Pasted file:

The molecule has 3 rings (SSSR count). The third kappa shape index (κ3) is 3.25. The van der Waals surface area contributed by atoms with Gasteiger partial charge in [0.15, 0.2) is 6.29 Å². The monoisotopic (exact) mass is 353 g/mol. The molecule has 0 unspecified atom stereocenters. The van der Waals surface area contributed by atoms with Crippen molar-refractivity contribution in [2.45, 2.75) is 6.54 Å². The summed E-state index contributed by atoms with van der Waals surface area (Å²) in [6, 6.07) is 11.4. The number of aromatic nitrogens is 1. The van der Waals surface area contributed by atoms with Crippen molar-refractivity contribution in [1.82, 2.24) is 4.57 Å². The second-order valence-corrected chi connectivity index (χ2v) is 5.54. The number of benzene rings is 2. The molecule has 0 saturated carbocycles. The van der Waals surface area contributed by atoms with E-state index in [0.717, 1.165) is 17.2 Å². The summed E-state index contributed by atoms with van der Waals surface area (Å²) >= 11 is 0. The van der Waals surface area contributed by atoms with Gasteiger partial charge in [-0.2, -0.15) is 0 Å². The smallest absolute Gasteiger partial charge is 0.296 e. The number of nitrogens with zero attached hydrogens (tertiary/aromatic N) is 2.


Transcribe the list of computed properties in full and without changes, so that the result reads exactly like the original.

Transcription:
The molecule has 3 rings (SSSR count). The third kappa shape index (κ3) is 3.25. The van der Waals surface area contributed by atoms with Gasteiger partial charge in [0.15, 0.2) is 6.29 Å². The monoisotopic (exact) mass is 353 g/mol. The molecule has 0 unspecified atom stereocenters. The van der Waals surface area contributed by atoms with Crippen molar-refractivity contribution in [2.45, 2.75) is 6.54 Å². The summed E-state index contributed by atoms with van der Waals surface area (Å²) in [6, 6.07) is 11.4. The number of aromatic nitrogens is 1. The van der Waals surface area contributed by atoms with Crippen molar-refractivity contribution in [1.82, 2.24) is 4.57 Å². The second-order valence-corrected chi connectivity index (χ2v) is 5.54. The number of benzene rings is 2. The molecule has 0 saturated carbocycles. The van der Waals surface area contributed by atoms with E-state index in [0.717, 1.165) is 17.2 Å². The summed E-state index contributed by atoms with van der Waals surface area (Å²) >= 11 is 0. The van der Waals surface area contributed by atoms with Gasteiger partial charge in [-0.2, -0.15) is 0 Å². The smallest absolute Gasteiger partial charge is 0.296 e. The number of nitrogens with zero attached hydrogens (tertiary/aromatic N) is 2.